Many fires that occur in flats for homes are easily preventable. Flat owners should be aware of the potential dangers in their dwelling, and plan to take proactive steps to protect themselves from the dangers of fire. This article looks at the issues involved about the actions blocks of flat owners and homeowners can take…
To provide those valuable extra time to escape a burning building, a smoke alarm is an absolute essential. Smoke alarms detect the smoke during the early occurrence of a fire. Smoke alarms should also be tested to ensure the batteries have not expired.
The alarms should be placed at every level of the block of flat, and ideally in side every room, hallway and stairs of the block complex. It is also important to keep smoke alarms dust free and to test them once a week, to ensure they are working correctly. Batteries need to be replaced at regular intervals, usually annually.
Why Does Fire Occur?
Most of the half a million household fires that occur each year within the United Kingdom, happen because of household actions from cooking, cigarettes, overloading electrical sockets and lighted matches involved with gas fires, candles or open fires.
The kitchen is one of the major areas of flat or home, where fires tend to start. Drying up clothes or oven gloves left next to the cooker, or near to the grill can catch alight, due to a build-up of fat and grease. The cooker can also facilitate the fire where a electrical cables are left trailing nearby, that melt and expose electrical wires. Microwave fires occur when metal metal cooking utensils or metallic packaging is placed inside the microwave.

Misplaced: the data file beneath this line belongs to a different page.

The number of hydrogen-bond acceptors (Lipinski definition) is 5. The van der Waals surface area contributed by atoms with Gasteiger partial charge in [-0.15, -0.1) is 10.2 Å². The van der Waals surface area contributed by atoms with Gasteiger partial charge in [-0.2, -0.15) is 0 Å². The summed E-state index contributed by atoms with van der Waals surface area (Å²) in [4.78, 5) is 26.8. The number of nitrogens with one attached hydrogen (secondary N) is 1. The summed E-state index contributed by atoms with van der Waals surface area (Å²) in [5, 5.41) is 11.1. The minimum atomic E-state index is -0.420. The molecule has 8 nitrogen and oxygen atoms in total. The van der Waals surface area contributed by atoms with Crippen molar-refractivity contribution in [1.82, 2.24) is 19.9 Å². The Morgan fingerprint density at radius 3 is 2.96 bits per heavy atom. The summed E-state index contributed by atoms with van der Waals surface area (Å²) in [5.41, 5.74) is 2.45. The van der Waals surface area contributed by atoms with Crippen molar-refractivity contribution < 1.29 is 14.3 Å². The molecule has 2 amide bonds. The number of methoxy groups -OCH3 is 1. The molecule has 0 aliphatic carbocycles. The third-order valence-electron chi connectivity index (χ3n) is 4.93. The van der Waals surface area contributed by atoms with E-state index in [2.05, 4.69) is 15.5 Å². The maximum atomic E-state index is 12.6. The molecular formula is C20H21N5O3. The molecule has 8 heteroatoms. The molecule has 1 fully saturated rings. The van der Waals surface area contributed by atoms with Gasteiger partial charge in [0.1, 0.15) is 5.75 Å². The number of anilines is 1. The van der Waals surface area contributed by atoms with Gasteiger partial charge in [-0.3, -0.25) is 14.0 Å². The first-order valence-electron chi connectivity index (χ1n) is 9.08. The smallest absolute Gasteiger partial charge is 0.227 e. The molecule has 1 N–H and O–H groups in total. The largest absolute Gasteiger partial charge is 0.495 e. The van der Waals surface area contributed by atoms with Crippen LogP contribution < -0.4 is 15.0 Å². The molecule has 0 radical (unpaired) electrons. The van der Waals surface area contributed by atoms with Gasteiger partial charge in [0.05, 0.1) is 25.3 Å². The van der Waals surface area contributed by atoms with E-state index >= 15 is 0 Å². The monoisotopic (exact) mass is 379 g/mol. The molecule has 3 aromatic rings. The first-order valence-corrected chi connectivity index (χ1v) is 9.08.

Fire sometimes occurs, when people are cooking meals and are subsequently distracted. The main reason for these distractions are when people are called away to answer the front door, speak on the telephone, deal with young children elsewhere in the house, or are intoxicated with alcohol or prescription drugs.
Electrical appliances that are not serviced and looked after properly, are another major cause of fire in the kitchen. In particular, toasters that are not cleaned out to remove crumbs from the crumb tray, sockets overloaded with white appliances, leaking appliances that cause a short. In addition, any ventilation points, or extractor fans that have not been serviced, to avoid blockages may contribute to a fire and it’s rate of spread.
Plan an Escape Route
When new residents enter a block of flats for the first time, they should familiarise themselves with the layout of the block, as soon as they get there. This will enable them to plan an escape route by checking where fire exits, smoke doors, and stairs are located. Planning an escape route saves essential time in the unlikely event of a real fire. If an alarm goes off in the middle of the night, residents may wake up feeling disorientated, and so preparation during daylight hours will help during an emergency. If there is a real fire, get everyone out of the building as soon as possible and call 999.